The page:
In the video above, about two dozen elephants move quickly and silently through the forests in MalaMala Game Reserve in South Africa on their way into Kruger National Park in January 2013 (Video by Mike L).

On a misty morning in January 2013, our group climbed into a Land Rover for a game drive through MalaMala Game Reserve in South Africa.   January is one of the rainiest months in this area of South Africa.  That morning, we were lucky that it was only sporadically sprinkling.  Birds were calling, but it was otherwise very quiet except for the rumble of the Land Rover’s engine.  We never knew what we’d see.  There was a surprise around every bend in the road. That morning we’d already seen a pride of lions lounging by a creek bed after a night of feasting (We’d seen some of the feasting, too).

We rumbled along, feeling raindrops, scanning through the trees and in the clearings.   Then we saw an elephant.   Soon more appeared.  About two dozen elephants of all sizes were moving very quickly in a line in the morning’s mist.  The herd made no sound. A few elephants grabbed small leafy limbs to eat as they passed through the forest.  It was an awe-inspiring sight. We watched them for about ten minutes until they disappeared into Kruger National Park.

Moses, our guide, explained that the elephants could walk so silently because their circular feet are spongy with cushion pads, which also distribute the elephant’s weight.

When I was a child racing around with other children, I used to hear adults say, “You sound like a herd of elephants.”  Of course, the adults meant that we were thunderingly loud, because that’s what they expected such huge animals would sound like.

Moses also explained how the size of the tusks vary a lot.  However, no elephant, whether she or he has  short or long tusks, is safe from the poachers, who even trespass into protected areas.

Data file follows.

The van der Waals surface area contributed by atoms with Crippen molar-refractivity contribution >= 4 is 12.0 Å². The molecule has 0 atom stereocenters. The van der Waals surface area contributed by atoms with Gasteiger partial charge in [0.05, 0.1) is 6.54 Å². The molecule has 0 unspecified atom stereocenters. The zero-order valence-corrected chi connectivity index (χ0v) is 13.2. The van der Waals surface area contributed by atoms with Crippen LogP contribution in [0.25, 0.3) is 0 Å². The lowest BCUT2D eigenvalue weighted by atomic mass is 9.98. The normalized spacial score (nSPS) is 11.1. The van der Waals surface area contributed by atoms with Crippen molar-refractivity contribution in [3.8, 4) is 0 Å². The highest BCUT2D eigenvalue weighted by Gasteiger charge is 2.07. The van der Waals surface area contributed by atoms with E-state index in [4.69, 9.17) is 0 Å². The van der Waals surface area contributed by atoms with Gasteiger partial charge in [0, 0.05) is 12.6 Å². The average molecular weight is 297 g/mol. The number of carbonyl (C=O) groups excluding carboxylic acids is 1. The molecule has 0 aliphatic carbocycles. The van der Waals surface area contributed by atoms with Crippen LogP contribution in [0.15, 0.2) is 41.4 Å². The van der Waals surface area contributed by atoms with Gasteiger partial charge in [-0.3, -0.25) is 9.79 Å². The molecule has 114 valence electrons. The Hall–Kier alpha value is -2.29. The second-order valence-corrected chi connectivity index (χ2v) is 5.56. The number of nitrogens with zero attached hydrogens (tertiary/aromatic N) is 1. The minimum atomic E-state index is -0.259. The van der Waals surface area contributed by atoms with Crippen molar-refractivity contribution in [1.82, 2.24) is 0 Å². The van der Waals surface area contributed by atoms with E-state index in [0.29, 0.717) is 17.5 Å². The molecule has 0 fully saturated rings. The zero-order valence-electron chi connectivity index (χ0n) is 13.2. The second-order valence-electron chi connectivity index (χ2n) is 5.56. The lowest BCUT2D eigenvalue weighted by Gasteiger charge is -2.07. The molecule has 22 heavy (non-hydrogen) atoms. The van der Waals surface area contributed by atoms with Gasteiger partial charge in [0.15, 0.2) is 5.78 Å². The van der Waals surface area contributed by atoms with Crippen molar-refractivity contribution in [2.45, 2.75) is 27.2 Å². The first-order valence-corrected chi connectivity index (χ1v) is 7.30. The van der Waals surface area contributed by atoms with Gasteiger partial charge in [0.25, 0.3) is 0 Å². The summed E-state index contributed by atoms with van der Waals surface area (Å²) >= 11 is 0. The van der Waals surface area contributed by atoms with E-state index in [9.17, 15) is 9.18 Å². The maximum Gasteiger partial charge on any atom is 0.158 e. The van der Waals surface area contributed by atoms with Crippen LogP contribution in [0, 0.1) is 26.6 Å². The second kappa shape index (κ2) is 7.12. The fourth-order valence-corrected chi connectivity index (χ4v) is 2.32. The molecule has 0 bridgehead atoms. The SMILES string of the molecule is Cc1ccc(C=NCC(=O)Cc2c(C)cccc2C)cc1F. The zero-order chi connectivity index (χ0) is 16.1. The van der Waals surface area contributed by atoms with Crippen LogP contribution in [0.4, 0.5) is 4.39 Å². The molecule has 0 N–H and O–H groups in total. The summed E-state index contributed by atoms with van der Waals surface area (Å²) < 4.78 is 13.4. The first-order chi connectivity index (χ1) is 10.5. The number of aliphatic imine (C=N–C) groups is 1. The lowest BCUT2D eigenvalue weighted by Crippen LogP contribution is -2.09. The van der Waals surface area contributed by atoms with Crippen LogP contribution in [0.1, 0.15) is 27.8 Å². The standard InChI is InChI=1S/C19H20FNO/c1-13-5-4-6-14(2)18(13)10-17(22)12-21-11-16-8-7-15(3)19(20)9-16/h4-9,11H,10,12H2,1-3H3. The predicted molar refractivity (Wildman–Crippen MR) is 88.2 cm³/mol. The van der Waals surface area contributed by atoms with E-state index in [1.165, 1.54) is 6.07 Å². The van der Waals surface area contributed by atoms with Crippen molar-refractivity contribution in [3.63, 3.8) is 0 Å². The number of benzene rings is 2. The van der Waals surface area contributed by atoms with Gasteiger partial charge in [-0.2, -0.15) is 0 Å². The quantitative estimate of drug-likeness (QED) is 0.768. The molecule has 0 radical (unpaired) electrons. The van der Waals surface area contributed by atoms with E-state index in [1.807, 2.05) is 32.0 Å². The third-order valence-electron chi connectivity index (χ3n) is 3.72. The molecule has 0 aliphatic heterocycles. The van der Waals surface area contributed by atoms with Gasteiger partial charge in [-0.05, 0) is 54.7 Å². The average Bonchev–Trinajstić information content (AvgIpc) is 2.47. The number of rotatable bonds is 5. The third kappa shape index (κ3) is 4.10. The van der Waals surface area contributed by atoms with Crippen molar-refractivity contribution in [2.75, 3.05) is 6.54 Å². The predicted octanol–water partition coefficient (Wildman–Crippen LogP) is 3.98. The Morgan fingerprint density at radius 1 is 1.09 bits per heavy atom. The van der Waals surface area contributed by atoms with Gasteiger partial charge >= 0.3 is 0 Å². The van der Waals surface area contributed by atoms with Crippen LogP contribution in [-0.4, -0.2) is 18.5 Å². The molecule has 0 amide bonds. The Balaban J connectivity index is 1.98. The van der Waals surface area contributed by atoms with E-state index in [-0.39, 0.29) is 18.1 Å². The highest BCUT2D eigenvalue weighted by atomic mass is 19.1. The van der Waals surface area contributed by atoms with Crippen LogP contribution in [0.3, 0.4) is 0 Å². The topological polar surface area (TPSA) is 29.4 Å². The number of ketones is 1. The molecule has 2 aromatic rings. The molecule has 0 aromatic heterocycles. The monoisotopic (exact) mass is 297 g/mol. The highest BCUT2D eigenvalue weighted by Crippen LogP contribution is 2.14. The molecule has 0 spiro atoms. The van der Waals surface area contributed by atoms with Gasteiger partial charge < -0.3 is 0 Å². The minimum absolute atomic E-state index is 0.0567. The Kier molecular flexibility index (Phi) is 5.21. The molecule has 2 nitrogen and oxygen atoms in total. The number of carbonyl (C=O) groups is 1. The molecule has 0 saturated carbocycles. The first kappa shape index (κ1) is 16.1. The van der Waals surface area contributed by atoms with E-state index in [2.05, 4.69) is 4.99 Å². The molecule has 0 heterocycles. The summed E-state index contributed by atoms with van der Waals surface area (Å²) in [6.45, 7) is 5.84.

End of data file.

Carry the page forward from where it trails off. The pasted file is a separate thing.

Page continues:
I knew elephants were endangered, but I had no idea how much slaughter was happening until I got home and start seeing so many stories about massive poaching, partly due to a loophole permitting artisans, mostly in Asia, to carve ivory for trinkets. Many are religious objects.  These so-called religious objects are definitely unholy. DO NOT BUY IVORY, EVEN IF YOU ARE TOLD THAT IT’S LEGAL. THOSE WHO BUY IVORY ARE CONTRIBUTING TO THE DEATH AND POSSIBLE EXTINCTION OF ELEPHANTS.

We saw this herd of elephants as it traveled out of MalaMala Game Reserve into neighboring Kruger National Park, South Africa, in January 2013.

We saw this herd of elephants as it traveled out of MalaMala Game Reserve into neighboring Kruger National Park, South Africa, in January 2013.

On a misty morning in January 2013, a herd of elephants in MalaMala Game Reserve moves quickly as it heads into Kruger National Park in South Africa. Elephants are highly endangered and are being slaughtered for their tusks.

On a misty morning in January 2013, a herd of elephants in MalaMala Game Reserve moves quickly as it heads into Kruger National Park in South Africa. Elephants are highly endangered and are being slaughtered for their tusks.

About Elephants.

New York Times Article (3-17-13) Slaughter of the African Elephants.

The Social Behavior of Female Elephants (The Meanest Girls at the Watering Hole)

Smithsonian Magazine Articles and Videos about Elephants.

National Geographic: A Voice for Elephants.

National Geographic: Battle for the Elephants.

New York Times Article: No Species is Safe from Burgeoning Wildlife Trade.

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March 17, 2013 · 2:08 pm